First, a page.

For me, Joan Hickson is Miss. Marple. Her reading is perfect for that somewhat humble, somewhat boastful spinster detective. I enjoy the Miss. Marple short stories better than the novels. Christie seems to be at her best wrapping up a plot within a few pages instead of trying to maintain a narrative throughout an entire book.
The last stories of the group are read by different authors and have a different tone. I didn't like these two as much. The last in particular is what caused my rating to be lower-- it's a bizarre almost horror story that has nothing to do with Miss. Marple at all and doesn't belong in this collection.
I liked the Tuesday Night Dinner Club stories better, but if you like Agatha Christie, short "cozy" mysteries, or you can't get enough of Miss. Marple, then this is the book for you.
I purchased this book because it was on sale and it looked like it would be a fun salacious summer read. Unfortunately for me, it was more documentary than reality show. The information is interesting, and it is a quick read, but I couldn't help but feel that something was missing. It felt almost as if it was an abridged book and the author often repeats similar sentiments throughout, as if the reader would forget that she was squeamish at some points. If you find the subject interesting, there are probably other books that are better. If you're new to the subject, as I was, this could be a lighter introductory/condensed guide.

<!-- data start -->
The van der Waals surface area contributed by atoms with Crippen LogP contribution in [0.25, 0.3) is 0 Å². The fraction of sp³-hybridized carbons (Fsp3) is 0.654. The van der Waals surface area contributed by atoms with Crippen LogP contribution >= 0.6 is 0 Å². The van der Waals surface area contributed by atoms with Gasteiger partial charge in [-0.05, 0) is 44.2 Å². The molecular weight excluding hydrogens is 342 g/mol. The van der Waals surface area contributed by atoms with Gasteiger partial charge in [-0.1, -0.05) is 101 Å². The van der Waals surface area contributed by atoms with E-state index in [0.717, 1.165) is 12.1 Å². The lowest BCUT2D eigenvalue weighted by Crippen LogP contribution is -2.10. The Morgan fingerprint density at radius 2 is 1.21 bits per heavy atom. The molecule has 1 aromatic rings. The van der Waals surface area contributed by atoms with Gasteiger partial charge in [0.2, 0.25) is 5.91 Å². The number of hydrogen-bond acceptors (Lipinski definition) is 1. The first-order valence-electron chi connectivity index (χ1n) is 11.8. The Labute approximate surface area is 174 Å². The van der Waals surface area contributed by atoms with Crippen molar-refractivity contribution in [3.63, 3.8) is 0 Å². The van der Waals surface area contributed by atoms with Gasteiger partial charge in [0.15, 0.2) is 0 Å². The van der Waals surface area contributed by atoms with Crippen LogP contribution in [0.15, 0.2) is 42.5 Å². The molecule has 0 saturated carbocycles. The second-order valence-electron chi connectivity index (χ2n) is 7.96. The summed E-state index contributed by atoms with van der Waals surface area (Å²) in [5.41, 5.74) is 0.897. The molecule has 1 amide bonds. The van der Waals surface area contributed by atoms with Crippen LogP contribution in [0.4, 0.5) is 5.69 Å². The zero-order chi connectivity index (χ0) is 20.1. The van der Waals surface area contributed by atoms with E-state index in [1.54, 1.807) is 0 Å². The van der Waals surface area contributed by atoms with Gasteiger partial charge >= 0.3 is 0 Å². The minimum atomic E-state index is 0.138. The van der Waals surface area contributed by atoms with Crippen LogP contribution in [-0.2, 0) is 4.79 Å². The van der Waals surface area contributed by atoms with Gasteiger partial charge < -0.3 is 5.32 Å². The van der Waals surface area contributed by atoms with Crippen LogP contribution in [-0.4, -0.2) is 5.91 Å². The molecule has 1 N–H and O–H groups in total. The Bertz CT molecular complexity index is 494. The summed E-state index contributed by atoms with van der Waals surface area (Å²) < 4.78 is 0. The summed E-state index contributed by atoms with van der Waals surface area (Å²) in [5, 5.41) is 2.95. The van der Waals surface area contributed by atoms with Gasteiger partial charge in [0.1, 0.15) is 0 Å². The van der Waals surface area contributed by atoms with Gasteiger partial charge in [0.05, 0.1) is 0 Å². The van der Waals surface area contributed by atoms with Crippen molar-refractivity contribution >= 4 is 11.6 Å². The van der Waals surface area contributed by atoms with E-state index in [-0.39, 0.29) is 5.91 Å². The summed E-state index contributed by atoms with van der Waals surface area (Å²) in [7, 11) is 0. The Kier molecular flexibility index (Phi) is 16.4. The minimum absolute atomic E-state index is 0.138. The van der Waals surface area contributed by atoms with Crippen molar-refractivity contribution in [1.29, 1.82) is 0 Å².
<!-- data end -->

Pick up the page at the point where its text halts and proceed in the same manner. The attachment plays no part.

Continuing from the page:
I'm an English professor, so I love literary books, but this one about English professors is the epitome of everything that is wrong with my profession. There are a lot of people trying to become the guardians of "special knowledge" that they don't want others to discover or critique.
There are also a lot of people trying to examine literary works in microscopic detail. This literary criticism is described slowly and excruciatingly by Byatt and it's all the more uninteresting because it's based around fictional authors. Truthfully, in real life, the type of criticism she describes does three things:
1. Looks only at a small sample of the work that does not speak to the work itself, the genre, or the author (Usually called a "close study")
2. Excludes other themes or concerns to look at something small which only the critic thinks is important (for example, the female gaze as written in third-person narratives by octogenarian male authors in early Victorian England)
3. Takes all the joy out of reading
Unfortunately, this is encouraged in colleges today. It is something which I abhor, but which this author loves. I could maybe get past that if the pacing, plot, or characterization were better, but alas, they are not. This book is dull as well as pretentious. I tried to read it three times only to realize I was only 7 hours through and could not withstand the last 14 hours.
The one bright spot is the use of fairy tales throughout the text. Although also somewhat pretentious and written with an odd feminist slant, these were somewhat charming. I only wish that a better book could have built around them.